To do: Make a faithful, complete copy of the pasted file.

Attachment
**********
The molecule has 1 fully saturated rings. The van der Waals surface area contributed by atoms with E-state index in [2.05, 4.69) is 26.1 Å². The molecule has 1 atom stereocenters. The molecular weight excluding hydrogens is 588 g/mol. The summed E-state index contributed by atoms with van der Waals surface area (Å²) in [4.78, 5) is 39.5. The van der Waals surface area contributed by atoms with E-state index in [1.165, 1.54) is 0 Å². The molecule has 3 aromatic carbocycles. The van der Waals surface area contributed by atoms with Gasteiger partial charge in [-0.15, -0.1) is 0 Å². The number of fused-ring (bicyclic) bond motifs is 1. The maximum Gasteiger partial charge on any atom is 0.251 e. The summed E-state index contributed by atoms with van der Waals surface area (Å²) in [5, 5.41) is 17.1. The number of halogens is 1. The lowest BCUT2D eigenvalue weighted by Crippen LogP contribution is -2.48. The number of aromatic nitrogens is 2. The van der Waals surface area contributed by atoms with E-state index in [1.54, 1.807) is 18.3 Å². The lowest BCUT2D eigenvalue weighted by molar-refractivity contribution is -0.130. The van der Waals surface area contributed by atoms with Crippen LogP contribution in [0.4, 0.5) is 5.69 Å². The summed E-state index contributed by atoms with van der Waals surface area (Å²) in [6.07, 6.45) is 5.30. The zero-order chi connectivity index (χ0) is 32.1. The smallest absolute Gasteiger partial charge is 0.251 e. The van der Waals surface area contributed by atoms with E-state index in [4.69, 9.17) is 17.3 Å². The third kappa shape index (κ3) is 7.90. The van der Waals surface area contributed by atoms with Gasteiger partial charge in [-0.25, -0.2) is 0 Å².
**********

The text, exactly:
The molecule has 1 fully saturated rings. The van der Waals surface area contributed by atoms with E-state index in [2.05, 4.69) is 26.1 Å². The molecule has 1 atom stereocenters. The molecular weight excluding hydrogens is 588 g/mol. The summed E-state index contributed by atoms with van der Waals surface area (Å²) in [4.78, 5) is 39.5. The van der Waals surface area contributed by atoms with E-state index in [1.165, 1.54) is 0 Å². The molecule has 3 aromatic carbocycles. The van der Waals surface area contributed by atoms with Gasteiger partial charge in [-0.15, -0.1) is 0 Å². The number of fused-ring (bicyclic) bond motifs is 1. The maximum Gasteiger partial charge on any atom is 0.251 e. The summed E-state index contributed by atoms with van der Waals surface area (Å²) in [5, 5.41) is 17.1. The number of halogens is 1. The lowest BCUT2D eigenvalue weighted by Crippen LogP contribution is -2.48. The number of aromatic nitrogens is 2. The van der Waals surface area contributed by atoms with E-state index in [1.54, 1.807) is 18.3 Å². The lowest BCUT2D eigenvalue weighted by molar-refractivity contribution is -0.130. The van der Waals surface area contributed by atoms with Crippen LogP contribution in [0.4, 0.5) is 5.69 Å². The summed E-state index contributed by atoms with van der Waals surface area (Å²) in [6.07, 6.45) is 5.30. The zero-order chi connectivity index (χ0) is 32.1. The smallest absolute Gasteiger partial charge is 0.251 e. The van der Waals surface area contributed by atoms with E-state index in [4.69, 9.17) is 17.3 Å². The third kappa shape index (κ3) is 7.90. The van der Waals surface area contributed by atoms with Gasteiger partial charge in [-0.25, -0.2) is 0 Å².